Lighting a 360 Film Setup
What lighting would best aid the creation of the world that is being developed?
Part 4 of 5
Lighting. A horror story in itself, without the complications of not being able to leave any red-heads, or yellow-heads, brollies, or box-lights running around. Even that XLR cable can and will be immediately visible within your sequence. It is a 360 experience, remember!
My first advice is simple. Do not use extra lighting. Refrain from any lighting device. Stay with natural lighting. Photographers would understand this. What is better than natural flowing light!
But, having said this, is it totally advisable to stay away from lights? Absolutely not. In fact there are multiple ways to bring artificial lighting into your filming sequence, and still manage to hide the source, or not, depending on the setting in your narrative.
Five elements that can be discussed are the following -
These are the light fixtures that are already present within the filming setup. You can easily change the existent light bulbs within the fixtures for stronger lights and bathe the area in light, strong enough to light up specific areas of the setup. This can be used to create several types of ambience lighting needed to create a specific mood for your shot. These are considered the closest light source to natural light, i.e. sunlight.
ii. Clean Plating
If practicals are proving to be insufficient, go for traditional light setups. Shoot with them in place and then remove them and shoot the scene again without them. This is called clean plating — the resulting two videos are overlaid in post and the clean plate is used to mask out the lights.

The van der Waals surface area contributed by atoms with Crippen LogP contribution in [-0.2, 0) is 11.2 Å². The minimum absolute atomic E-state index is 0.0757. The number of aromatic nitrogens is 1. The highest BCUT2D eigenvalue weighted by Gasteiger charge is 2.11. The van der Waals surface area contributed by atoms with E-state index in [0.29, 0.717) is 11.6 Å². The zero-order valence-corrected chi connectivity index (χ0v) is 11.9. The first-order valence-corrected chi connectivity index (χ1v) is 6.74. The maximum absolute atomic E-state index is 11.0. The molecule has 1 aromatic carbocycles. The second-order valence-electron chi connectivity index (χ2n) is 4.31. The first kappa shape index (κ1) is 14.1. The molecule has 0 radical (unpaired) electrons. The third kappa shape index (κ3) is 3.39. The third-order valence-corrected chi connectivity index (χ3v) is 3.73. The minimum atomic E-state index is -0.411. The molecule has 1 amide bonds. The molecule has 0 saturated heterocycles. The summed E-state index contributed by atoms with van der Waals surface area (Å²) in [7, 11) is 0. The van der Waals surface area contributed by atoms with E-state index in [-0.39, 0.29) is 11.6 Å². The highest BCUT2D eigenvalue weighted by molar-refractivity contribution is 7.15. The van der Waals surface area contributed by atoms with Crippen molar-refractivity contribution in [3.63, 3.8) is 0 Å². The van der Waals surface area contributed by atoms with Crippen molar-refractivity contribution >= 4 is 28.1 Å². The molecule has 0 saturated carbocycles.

iii. Exposure Plates
In 360 video you are often restricted to small cameras with low dynamic range or to scenes that have a higher dynamic range than you can capture perfectly across the whole 360 degree sphere. If the camera is in a locked position, you can shoot plates of the scene at different brightnesses to allow you to capture each window, light or the sky at it’s perfect exposure. As with the clean plating, these can be overlaid in post to allow the best parts of the scene to be pulled through.
iv. Hiding Lights
Lights can be hidden in a number of places in 360 shots, the simplest being on the tripod or monopod of the camera itself. Strips of LEDs can easily be edited out in post when the floor of the shot (nadir) is replaced. Otherwise, objects in rooms can be used to occlude the lights, hiding them behind furnishings for example (Stuart, 2017).
v. Carrying the Light
Carrying the light is an expression to explain the boosting of the light from a natural source. For example, if there is a window in the shot but it’s not giving enough light to lift the face of the main character in the shot, then this can be augmented with another light. The light can then be removed in post, unless it’s already occluded by objects in the scene. The importance here is that the light on the scene looks natural, and if the user looks back to the source they don’t see a light but, for example, a light that’s part of the room or a window with the daylight outside (Stuart, 2017).
In concluding, with regards to lighting up your 360 setting, it is safe to say that the general rules of traditional video lighting no longer apply when you can’t place lighting gear just out of the shot. For 360 video, it’s all about practical lighting and embracing ambient light.